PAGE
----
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Oral history interview with Helen Marjorie Windust Halper, 1994 Sept. 27

Oral history interview with Helen Marjorie Windust Halper, 1994 Sept. 27

Halper, Helen Marjorie Windust, 1908-1996

Painter

Collection Information

Size: Sound recording: 1 sound cassette (ca. 90 min.) : analog.

Summary: An interview of Helen Marjorie Windust Halper conducted 1994 Sept. 27, by Robert F. Brown, for the Archives of American Art.

Halper talks about her mother and father; childhood summers spent on the northwestern French coast where she got to know Max Bohm and his family; being in France during World War I; and time spent living in England. She discusses going to New York, in 1920, with her brother, and attending the Veltin School for Girls and the Dalton School; going to Provincetown, in 1925, with her mother; and Charles Hawthorne and his teaching methods.

She tells about studying color and abstraction with Vaclav Vytlacil at the Art Students League; drawing classes with Thomas Hart Benton; and extreme poverty of Edwin Dickinson and other Provincetown artists. She recounts meeting Nathan Halper in the 1930s and their marriage following World War II, his becoming an art dealer; and the success of his H.C. and H.C.E. Gallery during the 1950s and 1960s. Halper recalls several Provincetown artists, among them Frederick Waugh, Philip Malicoat, and Hans Hofmann.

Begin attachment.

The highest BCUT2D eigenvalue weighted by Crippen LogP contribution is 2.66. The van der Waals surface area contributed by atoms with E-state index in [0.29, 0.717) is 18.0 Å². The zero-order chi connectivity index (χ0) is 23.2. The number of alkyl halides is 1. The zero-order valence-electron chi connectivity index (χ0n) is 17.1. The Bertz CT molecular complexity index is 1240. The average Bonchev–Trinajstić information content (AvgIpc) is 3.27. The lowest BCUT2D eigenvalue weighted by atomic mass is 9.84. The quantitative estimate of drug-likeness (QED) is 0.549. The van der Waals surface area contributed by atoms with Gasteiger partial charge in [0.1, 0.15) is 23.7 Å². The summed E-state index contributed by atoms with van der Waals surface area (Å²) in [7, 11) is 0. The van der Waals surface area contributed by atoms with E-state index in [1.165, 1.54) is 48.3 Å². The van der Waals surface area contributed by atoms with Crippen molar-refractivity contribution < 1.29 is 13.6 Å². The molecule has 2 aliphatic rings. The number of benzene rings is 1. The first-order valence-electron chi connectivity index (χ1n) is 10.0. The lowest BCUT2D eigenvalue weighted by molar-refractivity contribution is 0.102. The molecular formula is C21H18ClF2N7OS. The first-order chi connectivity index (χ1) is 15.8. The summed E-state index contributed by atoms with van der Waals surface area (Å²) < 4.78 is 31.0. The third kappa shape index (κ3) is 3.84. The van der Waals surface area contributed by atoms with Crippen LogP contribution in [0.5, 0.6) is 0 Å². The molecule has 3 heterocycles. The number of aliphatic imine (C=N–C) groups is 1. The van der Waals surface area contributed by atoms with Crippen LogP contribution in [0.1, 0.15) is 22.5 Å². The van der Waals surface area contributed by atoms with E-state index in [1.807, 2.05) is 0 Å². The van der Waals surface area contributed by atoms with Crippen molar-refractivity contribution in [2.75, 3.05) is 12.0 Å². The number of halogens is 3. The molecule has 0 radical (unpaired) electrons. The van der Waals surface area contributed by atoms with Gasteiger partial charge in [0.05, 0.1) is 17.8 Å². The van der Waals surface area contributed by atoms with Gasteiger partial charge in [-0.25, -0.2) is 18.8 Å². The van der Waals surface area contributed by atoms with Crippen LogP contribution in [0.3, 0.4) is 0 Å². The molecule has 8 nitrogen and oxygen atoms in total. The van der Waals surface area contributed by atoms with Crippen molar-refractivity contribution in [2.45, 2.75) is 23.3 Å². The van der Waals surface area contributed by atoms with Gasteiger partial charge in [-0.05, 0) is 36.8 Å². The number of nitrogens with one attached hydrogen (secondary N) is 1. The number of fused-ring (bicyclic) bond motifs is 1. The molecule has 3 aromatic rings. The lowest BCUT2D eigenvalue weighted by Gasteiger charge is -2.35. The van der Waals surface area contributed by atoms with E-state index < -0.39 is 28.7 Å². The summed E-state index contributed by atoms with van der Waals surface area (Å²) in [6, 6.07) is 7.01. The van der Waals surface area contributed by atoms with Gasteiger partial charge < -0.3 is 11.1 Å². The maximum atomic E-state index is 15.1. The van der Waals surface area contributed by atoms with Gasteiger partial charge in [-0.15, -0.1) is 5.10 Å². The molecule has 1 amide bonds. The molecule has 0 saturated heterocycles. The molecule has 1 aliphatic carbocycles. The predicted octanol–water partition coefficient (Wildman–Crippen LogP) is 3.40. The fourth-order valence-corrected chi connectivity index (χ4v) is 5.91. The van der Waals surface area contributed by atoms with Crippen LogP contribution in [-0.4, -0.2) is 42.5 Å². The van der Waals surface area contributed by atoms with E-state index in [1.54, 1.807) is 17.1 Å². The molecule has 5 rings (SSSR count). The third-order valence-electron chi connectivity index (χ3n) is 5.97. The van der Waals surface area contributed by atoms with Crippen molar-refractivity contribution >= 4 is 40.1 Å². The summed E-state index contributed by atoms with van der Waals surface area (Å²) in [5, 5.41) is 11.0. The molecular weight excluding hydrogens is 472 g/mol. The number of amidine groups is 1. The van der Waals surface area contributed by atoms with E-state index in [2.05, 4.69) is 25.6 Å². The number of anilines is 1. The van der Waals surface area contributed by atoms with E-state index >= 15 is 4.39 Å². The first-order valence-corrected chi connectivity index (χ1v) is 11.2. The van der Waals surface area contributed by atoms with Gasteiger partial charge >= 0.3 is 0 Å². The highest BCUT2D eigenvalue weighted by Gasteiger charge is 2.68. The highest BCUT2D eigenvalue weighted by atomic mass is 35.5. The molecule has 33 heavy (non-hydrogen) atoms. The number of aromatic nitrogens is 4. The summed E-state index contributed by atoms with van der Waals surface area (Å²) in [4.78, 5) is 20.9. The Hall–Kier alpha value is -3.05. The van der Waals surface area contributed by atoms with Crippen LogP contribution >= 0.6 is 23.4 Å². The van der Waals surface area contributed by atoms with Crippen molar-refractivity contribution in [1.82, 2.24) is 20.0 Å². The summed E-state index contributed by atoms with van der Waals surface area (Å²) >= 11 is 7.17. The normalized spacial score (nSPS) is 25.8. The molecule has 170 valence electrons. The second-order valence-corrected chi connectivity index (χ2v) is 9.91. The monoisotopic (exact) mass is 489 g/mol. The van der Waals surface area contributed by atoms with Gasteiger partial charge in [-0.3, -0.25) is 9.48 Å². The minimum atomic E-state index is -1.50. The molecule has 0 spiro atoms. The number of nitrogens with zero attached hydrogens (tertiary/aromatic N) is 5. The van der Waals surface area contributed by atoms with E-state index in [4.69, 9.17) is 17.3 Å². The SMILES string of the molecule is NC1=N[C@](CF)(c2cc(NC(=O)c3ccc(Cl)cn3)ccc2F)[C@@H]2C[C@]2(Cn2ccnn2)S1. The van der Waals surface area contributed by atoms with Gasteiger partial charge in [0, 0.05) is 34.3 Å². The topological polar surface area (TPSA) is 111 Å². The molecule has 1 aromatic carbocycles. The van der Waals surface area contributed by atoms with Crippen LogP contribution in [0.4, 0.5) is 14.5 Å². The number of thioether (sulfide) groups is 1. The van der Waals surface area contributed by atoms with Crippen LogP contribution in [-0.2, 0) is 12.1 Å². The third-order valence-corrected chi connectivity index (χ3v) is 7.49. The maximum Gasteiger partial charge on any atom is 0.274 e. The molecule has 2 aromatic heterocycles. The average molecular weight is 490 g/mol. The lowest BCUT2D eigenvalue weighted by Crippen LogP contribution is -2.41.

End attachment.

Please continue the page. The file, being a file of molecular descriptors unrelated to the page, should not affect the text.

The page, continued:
Biographical/Historical Note

Helen Marjorie Windust Halper (1908- 1996) is a painter of Provincetown, Mass. Helen Halper is married to the art dealer Nathan Halper.

Provenance

This interview is part of the Archives of American Art Oral History Program, started in 1958 to document the history of the visual arts in the United States, primarily through interviews with artists, historians, dealers, critics and administrators.

Funding

Funding for the digital preservation of this interview was provided by a grant from the Save America's Treasures Program of the National Park Service.

Use requires an appointment.

Quotes and excerpts must be cited as follows: Oral history interview with Helen Marjorie Windust Halper, 1994 Sept. 27. Archives of American Art, Smithsonian Institution.